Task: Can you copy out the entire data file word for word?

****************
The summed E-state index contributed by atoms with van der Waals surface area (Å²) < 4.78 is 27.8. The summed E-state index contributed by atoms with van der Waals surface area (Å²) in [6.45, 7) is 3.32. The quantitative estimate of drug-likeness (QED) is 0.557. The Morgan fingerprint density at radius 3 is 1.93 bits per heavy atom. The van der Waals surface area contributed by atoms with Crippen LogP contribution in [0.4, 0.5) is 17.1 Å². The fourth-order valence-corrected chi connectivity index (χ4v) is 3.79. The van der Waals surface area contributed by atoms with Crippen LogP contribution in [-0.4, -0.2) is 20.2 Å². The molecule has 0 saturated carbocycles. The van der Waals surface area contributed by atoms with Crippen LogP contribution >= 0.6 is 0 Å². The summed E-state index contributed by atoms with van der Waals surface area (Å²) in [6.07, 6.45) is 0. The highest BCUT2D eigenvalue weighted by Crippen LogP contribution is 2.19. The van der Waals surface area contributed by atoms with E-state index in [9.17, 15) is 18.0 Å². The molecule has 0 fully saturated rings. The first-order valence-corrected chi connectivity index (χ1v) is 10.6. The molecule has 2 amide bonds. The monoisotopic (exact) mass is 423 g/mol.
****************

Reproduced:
The summed E-state index contributed by atoms with van der Waals surface area (Å²) < 4.78 is 27.8. The summed E-state index contributed by atoms with van der Waals surface area (Å²) in [6.45, 7) is 3.32. The quantitative estimate of drug-likeness (QED) is 0.557. The Morgan fingerprint density at radius 3 is 1.93 bits per heavy atom. The van der Waals surface area contributed by atoms with Crippen LogP contribution in [0.4, 0.5) is 17.1 Å². The fourth-order valence-corrected chi connectivity index (χ4v) is 3.79. The van der Waals surface area contributed by atoms with Crippen LogP contribution in [-0.4, -0.2) is 20.2 Å². The molecule has 0 saturated carbocycles. The van der Waals surface area contributed by atoms with Crippen LogP contribution >= 0.6 is 0 Å². The summed E-state index contributed by atoms with van der Waals surface area (Å²) in [6.07, 6.45) is 0. The highest BCUT2D eigenvalue weighted by Crippen LogP contribution is 2.19. The van der Waals surface area contributed by atoms with E-state index in [9.17, 15) is 18.0 Å². The molecule has 0 fully saturated rings. The first-order valence-corrected chi connectivity index (χ1v) is 10.6. The molecule has 2 amide bonds. The monoisotopic (exact) mass is 423 g/mol.